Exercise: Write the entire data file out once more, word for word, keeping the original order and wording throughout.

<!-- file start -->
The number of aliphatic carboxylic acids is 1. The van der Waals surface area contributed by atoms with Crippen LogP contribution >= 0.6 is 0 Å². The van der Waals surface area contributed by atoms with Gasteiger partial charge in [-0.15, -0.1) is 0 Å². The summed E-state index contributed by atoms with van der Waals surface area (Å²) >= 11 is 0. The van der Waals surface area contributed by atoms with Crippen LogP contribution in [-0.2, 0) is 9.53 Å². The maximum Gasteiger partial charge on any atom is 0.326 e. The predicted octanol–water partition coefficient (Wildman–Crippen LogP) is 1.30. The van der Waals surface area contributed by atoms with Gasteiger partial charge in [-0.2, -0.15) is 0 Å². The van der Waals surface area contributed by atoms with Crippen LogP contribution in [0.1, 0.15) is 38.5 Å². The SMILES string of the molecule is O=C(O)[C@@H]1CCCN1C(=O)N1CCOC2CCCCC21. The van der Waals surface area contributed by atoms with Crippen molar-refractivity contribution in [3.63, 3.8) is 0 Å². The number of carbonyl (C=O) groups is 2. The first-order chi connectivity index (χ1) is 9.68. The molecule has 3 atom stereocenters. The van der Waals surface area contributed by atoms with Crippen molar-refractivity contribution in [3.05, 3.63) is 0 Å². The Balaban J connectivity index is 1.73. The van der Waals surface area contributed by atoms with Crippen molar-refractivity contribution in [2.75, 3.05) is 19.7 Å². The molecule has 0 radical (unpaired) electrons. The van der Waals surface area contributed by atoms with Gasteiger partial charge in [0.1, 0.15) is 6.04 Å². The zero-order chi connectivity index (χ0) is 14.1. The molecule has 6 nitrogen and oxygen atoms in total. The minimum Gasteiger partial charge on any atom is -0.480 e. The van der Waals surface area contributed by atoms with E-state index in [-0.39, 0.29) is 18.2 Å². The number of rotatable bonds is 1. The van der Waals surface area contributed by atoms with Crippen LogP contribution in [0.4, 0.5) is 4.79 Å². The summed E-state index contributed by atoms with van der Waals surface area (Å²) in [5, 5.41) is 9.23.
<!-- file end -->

The number of aliphatic carboxylic acids is 1. The van der Waals surface area contributed by atoms with Crippen LogP contribution >= 0.6 is 0 Å². The van der Waals surface area contributed by atoms with Gasteiger partial charge in [-0.15, -0.1) is 0 Å². The summed E-state index contributed by atoms with van der Waals surface area (Å²) >= 11 is 0. The van der Waals surface area contributed by atoms with Crippen LogP contribution in [-0.2, 0) is 9.53 Å². The maximum Gasteiger partial charge on any atom is 0.326 e. The predicted octanol–water partition coefficient (Wildman–Crippen LogP) is 1.30. The van der Waals surface area contributed by atoms with Gasteiger partial charge in [-0.2, -0.15) is 0 Å². The van der Waals surface area contributed by atoms with Crippen LogP contribution in [0.1, 0.15) is 38.5 Å². The SMILES string of the molecule is O=C(O)[C@@H]1CCCN1C(=O)N1CCOC2CCCCC21. The van der Waals surface area contributed by atoms with Crippen molar-refractivity contribution in [3.63, 3.8) is 0 Å². The number of carbonyl (C=O) groups is 2. The first-order chi connectivity index (χ1) is 9.68. The molecule has 3 atom stereocenters. The van der Waals surface area contributed by atoms with Crippen molar-refractivity contribution in [3.05, 3.63) is 0 Å². The Balaban J connectivity index is 1.73. The van der Waals surface area contributed by atoms with Crippen molar-refractivity contribution in [2.75, 3.05) is 19.7 Å². The molecule has 0 radical (unpaired) electrons. The van der Waals surface area contributed by atoms with Gasteiger partial charge in [0.1, 0.15) is 6.04 Å². The zero-order chi connectivity index (χ0) is 14.1. The molecule has 6 nitrogen and oxygen atoms in total. The minimum Gasteiger partial charge on any atom is -0.480 e. The van der Waals surface area contributed by atoms with E-state index in [-0.39, 0.29) is 18.2 Å². The number of rotatable bonds is 1. The van der Waals surface area contributed by atoms with Crippen LogP contribution in [0.4, 0.5) is 4.79 Å². The summed E-state index contributed by atoms with van der Waals surface area (Å²) in [5, 5.41) is 9.23.